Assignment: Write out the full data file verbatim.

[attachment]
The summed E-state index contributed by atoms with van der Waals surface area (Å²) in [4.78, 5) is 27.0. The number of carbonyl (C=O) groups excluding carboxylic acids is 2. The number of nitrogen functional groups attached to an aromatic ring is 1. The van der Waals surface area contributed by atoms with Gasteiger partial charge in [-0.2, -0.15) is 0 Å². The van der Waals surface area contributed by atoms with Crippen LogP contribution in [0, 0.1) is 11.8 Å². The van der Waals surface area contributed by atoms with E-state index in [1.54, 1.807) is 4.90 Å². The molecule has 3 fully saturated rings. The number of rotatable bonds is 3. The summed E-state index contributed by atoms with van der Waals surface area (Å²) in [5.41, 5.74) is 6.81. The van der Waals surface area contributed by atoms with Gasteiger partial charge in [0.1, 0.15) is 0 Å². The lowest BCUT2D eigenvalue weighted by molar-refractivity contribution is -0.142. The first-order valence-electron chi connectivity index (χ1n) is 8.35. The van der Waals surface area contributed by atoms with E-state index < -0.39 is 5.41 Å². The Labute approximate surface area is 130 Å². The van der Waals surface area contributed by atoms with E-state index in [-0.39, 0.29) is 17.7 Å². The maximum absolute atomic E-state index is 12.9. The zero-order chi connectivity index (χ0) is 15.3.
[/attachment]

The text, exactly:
The summed E-state index contributed by atoms with van der Waals surface area (Å²) in [4.78, 5) is 27.0. The number of carbonyl (C=O) groups excluding carboxylic acids is 2. The number of nitrogen functional groups attached to an aromatic ring is 1. The van der Waals surface area contributed by atoms with Gasteiger partial charge in [-0.2, -0.15) is 0 Å². The van der Waals surface area contributed by atoms with Crippen LogP contribution in [0, 0.1) is 11.8 Å². The van der Waals surface area contributed by atoms with E-state index in [1.54, 1.807) is 4.90 Å². The molecule has 3 fully saturated rings. The number of rotatable bonds is 3. The summed E-state index contributed by atoms with van der Waals surface area (Å²) in [5.41, 5.74) is 6.81. The van der Waals surface area contributed by atoms with Gasteiger partial charge in [0.1, 0.15) is 0 Å². The lowest BCUT2D eigenvalue weighted by molar-refractivity contribution is -0.142. The first-order valence-electron chi connectivity index (χ1n) is 8.35. The van der Waals surface area contributed by atoms with E-state index < -0.39 is 5.41 Å². The Labute approximate surface area is 130 Å². The van der Waals surface area contributed by atoms with E-state index in [-0.39, 0.29) is 17.7 Å². The maximum absolute atomic E-state index is 12.9. The zero-order chi connectivity index (χ0) is 15.3.